Einat  I study the dynamics of volcanic processes, and in particular the controls on lava flow emplacement. I employ a wide range of tools, including numerical modeling, laboratory experiments, image analysis and field observations. I also use similar tools to study large scale flows in the Earth's mantle. Students interested in lava, magma, or volcanoes, are invited to contact me. More information can be found at:

Bill  Seeks graduate students for research on the seismic imaging of the earth, and especially its lithosphere, including tectonic features such as active faults, volcanoes and ancient sutures. Projects focused on data processing and interpretation interpretation, algorithm development and fieldwork are all available.

 Meredith   Seeks students interested in earthquake source processes, including seismogenesis in glacier and ice-sheet systems, and studies of upper-mantle seismic velocity structure. Studies currently underway include a multidisciplinary investigation of earthquake source processes and glacier dynamics at major outlet glaciers, primarily in Greenland; the investigation of unusual seismic sources on continental margins; and surface-wave studies of the continental upper mantle, globally and in North America and Greenland.

Paul  I am generally interested in all facets of the subject matter described in my “Quantitative Seismology” textbook with Kei Aki. But my main interest now is in “Precision Seismology” and in particular in one of the oldest problems in seismology, namely: how can we best locate, and characterize, earthquakes and explosions? Hundreds of seismic events are detected each day, and at last we have methods to locate most of them much more accurately than hitherto. This has been demonstrated with many special studies that focus on particular regions of high seismic activity. I have a multi-year new collaborative project to do this work on a global scale, using state-of-the-art database management and multi-processor computation. There are many science applications, and I welcome student involvement.

Heather  My research focuses on earthquakes and faults.  Some of the questions I am most interested in revolve around how earthquakes get started and what evidence they leave behind in the rock record, such as: At what stresses do faults fail?  How do faults grow from little faults to big faults? Do failure strength and triggering susceptibility change as a fault matures?  Can we assess from the geologic record the seismic activity of an exhumed fault? I address these questions through friction experiments in the Rock Mechanics lab at Lamont, as well as through field work and modeling.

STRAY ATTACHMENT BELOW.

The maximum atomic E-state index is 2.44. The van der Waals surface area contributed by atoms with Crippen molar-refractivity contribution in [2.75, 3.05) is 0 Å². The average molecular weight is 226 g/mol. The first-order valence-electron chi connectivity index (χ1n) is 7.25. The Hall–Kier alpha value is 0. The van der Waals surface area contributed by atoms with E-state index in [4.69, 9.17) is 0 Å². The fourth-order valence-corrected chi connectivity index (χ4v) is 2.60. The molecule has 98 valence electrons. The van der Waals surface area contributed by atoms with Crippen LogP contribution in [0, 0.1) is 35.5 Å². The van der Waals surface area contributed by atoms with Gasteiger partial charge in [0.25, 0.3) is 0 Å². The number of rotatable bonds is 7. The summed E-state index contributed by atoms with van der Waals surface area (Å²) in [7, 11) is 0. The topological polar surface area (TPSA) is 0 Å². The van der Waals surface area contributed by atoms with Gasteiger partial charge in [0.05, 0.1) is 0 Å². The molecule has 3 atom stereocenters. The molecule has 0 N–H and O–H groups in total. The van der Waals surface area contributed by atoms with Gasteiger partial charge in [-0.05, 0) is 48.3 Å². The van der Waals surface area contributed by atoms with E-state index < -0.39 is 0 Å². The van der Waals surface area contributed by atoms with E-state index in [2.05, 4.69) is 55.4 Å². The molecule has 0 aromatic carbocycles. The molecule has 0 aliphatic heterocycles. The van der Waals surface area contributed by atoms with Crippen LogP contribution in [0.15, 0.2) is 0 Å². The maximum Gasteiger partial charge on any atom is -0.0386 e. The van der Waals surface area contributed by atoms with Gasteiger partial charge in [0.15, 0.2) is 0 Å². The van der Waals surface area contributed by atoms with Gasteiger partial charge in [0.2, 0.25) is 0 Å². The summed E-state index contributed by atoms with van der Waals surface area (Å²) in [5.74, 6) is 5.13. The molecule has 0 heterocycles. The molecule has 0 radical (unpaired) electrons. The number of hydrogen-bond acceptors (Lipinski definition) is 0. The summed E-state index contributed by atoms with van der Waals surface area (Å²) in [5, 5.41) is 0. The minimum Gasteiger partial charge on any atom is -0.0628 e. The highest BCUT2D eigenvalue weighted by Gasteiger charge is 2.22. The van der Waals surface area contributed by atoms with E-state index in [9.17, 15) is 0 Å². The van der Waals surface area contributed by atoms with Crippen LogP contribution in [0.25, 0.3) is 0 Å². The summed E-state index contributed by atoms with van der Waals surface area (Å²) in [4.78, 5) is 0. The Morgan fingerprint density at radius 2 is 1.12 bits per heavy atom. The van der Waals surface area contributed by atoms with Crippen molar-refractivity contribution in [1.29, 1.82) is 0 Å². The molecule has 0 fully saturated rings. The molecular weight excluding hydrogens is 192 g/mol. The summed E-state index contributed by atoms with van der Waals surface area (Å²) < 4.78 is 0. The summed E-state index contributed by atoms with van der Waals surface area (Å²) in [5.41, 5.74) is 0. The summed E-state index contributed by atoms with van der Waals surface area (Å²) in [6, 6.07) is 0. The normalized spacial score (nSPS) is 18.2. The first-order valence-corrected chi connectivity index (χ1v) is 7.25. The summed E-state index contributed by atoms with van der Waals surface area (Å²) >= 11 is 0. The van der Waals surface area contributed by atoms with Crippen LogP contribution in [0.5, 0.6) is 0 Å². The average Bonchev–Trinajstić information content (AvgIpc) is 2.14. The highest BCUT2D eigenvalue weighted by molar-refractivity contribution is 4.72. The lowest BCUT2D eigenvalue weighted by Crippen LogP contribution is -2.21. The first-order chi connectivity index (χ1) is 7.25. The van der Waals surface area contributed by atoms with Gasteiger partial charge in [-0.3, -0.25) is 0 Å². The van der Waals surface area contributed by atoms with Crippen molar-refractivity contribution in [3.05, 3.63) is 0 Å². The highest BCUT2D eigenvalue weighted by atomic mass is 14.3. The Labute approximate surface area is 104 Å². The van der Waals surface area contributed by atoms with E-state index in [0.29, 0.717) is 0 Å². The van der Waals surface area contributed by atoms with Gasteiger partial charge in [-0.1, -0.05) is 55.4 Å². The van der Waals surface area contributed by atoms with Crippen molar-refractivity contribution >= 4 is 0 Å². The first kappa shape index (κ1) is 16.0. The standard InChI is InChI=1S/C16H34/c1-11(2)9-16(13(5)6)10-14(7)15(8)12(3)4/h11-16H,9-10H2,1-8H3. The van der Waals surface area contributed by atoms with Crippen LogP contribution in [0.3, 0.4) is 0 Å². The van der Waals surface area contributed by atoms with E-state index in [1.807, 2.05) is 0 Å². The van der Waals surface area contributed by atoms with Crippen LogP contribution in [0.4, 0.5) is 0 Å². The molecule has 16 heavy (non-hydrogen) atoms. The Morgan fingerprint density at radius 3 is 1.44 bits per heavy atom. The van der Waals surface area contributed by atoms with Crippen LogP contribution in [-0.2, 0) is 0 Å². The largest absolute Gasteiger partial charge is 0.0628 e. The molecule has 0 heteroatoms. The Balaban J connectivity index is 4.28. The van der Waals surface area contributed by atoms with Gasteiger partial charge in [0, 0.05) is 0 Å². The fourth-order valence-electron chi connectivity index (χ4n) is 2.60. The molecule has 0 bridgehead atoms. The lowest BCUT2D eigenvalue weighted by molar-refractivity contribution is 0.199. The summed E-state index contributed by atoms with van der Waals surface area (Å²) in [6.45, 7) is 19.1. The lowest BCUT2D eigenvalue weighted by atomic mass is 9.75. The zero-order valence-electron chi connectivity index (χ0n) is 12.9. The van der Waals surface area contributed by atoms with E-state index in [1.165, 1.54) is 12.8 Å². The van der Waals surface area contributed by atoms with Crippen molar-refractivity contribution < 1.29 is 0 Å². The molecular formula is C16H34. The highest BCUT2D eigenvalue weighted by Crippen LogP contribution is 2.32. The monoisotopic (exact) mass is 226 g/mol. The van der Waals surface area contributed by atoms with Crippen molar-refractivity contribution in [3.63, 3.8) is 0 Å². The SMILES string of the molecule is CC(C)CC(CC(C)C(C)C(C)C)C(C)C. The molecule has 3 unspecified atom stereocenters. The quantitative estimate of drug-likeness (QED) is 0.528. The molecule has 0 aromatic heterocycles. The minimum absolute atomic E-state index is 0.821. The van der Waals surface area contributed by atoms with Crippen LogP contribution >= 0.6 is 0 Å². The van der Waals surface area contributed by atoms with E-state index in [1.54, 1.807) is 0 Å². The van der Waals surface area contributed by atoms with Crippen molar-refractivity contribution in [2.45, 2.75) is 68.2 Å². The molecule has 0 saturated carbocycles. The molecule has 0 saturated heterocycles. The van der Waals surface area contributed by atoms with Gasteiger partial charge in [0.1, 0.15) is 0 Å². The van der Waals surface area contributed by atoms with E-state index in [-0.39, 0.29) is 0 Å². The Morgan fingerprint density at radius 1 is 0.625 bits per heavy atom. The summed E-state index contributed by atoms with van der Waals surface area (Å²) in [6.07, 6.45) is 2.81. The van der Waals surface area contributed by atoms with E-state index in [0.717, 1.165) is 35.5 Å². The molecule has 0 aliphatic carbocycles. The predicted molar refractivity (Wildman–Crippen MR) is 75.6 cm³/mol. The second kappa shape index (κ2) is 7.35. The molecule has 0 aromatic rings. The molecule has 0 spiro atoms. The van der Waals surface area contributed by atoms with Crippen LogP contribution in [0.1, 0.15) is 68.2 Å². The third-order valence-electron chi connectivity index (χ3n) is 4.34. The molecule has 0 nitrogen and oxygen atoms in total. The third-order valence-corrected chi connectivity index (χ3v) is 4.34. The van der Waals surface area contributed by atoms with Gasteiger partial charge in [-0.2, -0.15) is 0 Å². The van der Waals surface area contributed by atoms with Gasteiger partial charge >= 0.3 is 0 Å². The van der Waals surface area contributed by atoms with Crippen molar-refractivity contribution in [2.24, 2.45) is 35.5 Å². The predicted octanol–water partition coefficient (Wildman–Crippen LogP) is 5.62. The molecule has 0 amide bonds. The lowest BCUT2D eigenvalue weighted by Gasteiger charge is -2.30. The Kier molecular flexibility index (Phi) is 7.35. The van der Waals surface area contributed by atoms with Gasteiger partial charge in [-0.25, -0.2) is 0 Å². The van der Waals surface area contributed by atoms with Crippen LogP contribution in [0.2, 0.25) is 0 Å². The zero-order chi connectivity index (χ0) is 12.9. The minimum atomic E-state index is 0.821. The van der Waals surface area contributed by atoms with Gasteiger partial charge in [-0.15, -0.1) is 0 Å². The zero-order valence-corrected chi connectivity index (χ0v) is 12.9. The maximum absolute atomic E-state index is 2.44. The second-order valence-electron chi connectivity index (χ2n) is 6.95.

Bruce  I am interested in the physics of earthquakes, the dynamics of the source, the growth and mechanics of faults. More generally problems concerning nonlinear dynamics in the earth sciences. Opportunities for interested students.

Felix  Works on the development and application of high-precision earthquake location and analysis methods to study the structure and mechanics of active faults, the spatio-temporal evolution of seismicity, and the physical processes underlying seismic failure. Opportunities for students and postdocs exist in working on global-scale applications to study subduction zones world-wide, in developing real-time applications for high-resolution monitoring and analysis of changes in seismogenic properties, and in exploring an extremely rich OBS data set to study tectonic and magmatic process on the fast-spreading East Pacific Rise.

Spahr  My group studies the structure and processes underlying the 70% of the Earth that is under the oceans. I'm seeking graduate students interested in going to sea and working on a diverse range of problems. We will be studying how Eastern Lau spreading center magmatism is strongly influenced by volatiles expelled from the downgoing slab beneath the Tonga arc. The Aleutian megathrust experiment will study the coupling within the Alaskan megathrust.